Gaming industry’s mixed messages

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21 November 2011 | 0

Earlier this year I wrote about how gaming studios like PopCap and Blizzard and publishers like EA were maintaining their Irish presence. Since then casual games giant Zynga has arrived and its competitor PopCap is on the grow, World of Warcraft creator Blizzard has expanded its staff and middleware developer Havok has opened another international office. This is before we consider the impact of subscription-based gaming services and tentpole titles like Call of Duty: Modern Warfare 3 – which has managed to make an astonishing $775 million in five days. Onwards and upwards. Given the upward trajectory of the gaming sector and a stagnant a/v sector strangled by RTE budget cuts, how can creative media professionals like writers, animators and composers get a piece of that gaming action?

Last month Forfas – the state’s policy advisory board for the Department of Enterprise, Jobs and Innovation – published what it called an ‘action plan for growth’ in the games industry. In a concise report Forfas outlined a series of short and long term goals, many of them attainable at minimal cost to the exchequer. While some suggestions like increasing awareness of the games industry among students; inviting industry input to the design and modification of courses; and the introduction of game-based learning come across as easy sells others, like the development of a dedicated gaming cluster, seem beyond the ablity of the State to provide. The only high cost, long-term obstacle the report mentioned was the limited penetration of broadband services – hardly a unique insight, ask any business with an international client base.

Indeed the recommendations as a whole could be applied to any industry or profession: improved awareness of opportunity, tweaking of curricula to reflect industry demands, providing attractive working conditions and tax incentives. This kind of long view, however, might not yield results in the relocation of creative positions for at least 10 years. In the meantime there exists a wealth of talent already in Film, TV and new media, surely there is scope for mobility.

 

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This very question was tackled at the recent Press Play panel discussion at Filmbase in Dublin’s Temple Bar last week. Attended by a mix of aspiring and existing professionals in TV, music and games there was a lively session with a number of takehome points: 1) the games industry is there for the taking and 2) getting ahead in the games industry is a function of luck and persistance, not necessarily talent. Confused? You shouldn’t be, it’s the same for any industry anywhere, if anything the impression was that gaming is even more of a closed shop than more established media.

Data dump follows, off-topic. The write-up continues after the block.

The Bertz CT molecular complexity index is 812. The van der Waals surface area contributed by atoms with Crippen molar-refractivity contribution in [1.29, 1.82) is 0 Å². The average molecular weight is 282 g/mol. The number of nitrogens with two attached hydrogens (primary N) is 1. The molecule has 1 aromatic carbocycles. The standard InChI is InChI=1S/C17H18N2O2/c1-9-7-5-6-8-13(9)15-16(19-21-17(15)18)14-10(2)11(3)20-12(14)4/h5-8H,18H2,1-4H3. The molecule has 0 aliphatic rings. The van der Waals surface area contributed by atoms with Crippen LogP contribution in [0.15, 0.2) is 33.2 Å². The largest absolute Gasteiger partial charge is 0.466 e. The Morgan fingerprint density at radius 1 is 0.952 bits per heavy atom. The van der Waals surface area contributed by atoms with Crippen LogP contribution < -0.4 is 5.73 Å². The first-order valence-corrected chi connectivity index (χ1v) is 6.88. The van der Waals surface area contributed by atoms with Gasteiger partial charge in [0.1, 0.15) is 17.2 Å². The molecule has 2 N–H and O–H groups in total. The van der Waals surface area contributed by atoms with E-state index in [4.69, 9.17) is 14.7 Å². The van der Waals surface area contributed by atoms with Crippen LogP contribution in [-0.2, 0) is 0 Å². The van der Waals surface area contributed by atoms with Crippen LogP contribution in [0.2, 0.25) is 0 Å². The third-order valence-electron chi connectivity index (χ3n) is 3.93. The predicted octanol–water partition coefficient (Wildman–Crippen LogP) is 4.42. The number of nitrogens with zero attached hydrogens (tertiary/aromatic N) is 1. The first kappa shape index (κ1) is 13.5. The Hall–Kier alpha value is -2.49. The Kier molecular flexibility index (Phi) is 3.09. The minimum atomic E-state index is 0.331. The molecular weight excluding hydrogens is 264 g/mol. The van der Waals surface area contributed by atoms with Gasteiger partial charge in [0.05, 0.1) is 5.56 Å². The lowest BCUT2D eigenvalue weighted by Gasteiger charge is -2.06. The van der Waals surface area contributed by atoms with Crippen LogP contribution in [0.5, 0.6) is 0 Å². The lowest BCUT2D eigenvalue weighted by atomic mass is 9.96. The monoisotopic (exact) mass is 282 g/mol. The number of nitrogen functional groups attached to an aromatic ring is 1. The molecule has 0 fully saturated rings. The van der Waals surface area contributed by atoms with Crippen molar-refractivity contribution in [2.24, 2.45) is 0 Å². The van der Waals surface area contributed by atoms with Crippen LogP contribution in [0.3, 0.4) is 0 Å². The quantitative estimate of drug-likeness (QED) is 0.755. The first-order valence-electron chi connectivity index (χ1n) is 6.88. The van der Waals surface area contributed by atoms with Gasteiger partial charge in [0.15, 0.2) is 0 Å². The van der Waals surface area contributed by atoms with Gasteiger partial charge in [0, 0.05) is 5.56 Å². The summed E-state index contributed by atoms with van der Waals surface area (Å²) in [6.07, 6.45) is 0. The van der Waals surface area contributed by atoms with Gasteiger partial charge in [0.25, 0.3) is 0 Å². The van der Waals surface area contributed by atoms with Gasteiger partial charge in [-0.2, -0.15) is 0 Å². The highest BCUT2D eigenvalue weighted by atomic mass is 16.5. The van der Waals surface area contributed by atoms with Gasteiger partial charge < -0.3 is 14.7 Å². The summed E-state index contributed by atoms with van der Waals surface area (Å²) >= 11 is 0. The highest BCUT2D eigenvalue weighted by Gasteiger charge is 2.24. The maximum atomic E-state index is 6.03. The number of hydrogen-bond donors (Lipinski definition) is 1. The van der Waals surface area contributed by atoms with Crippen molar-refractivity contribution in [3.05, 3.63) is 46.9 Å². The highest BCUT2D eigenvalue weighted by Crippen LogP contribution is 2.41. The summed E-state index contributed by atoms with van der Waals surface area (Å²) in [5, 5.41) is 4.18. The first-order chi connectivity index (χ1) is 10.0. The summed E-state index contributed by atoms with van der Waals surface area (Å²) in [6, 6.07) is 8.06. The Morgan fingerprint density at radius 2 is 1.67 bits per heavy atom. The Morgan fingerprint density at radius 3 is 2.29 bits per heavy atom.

Creatives who showed up looking for a guide on how to pitch their skills were essentially told they would have to start over, learn the vernacular and structure of the industry and immerse themselves in games and gaming culture. Not quite the same as a linear progression from commercials and pop videos to TV to movies. It begs the question, would the same problem apply in the other direction, that game composers be limited to their medium of choice against the wider media sector?

A further barrier to entry for creatives according to the panel was the lack of royalties. Unlike film and music, where ongoing residuals can form the backbone of an annual wage, there is no long tail effect where successful material provides a consistent revenue stream. This may not have been an issue in the past, where inherently modernistic video games have a short life span, but given the explosion in social and casual games which have extended shelf lives and ongoing revenue opportunities, pursuing a career in the creative arm of the gaming space could be a lot of energy wasted for comparatively little reward.

As for scripting and designing games from scratch the message was a flat ‘don’t bother’. Studios’ creative hubs have yet to break out of LA, Japan and France, and even if you do get your foot in the door everything is written to a brief, designed at committee level and handed down to the creative.

The sobering lesson from the Press Play panel was ‘if you’re into gaming already, then jump in’ but for anyone interested in porting their skills, the effort may well outweigh the reward.  

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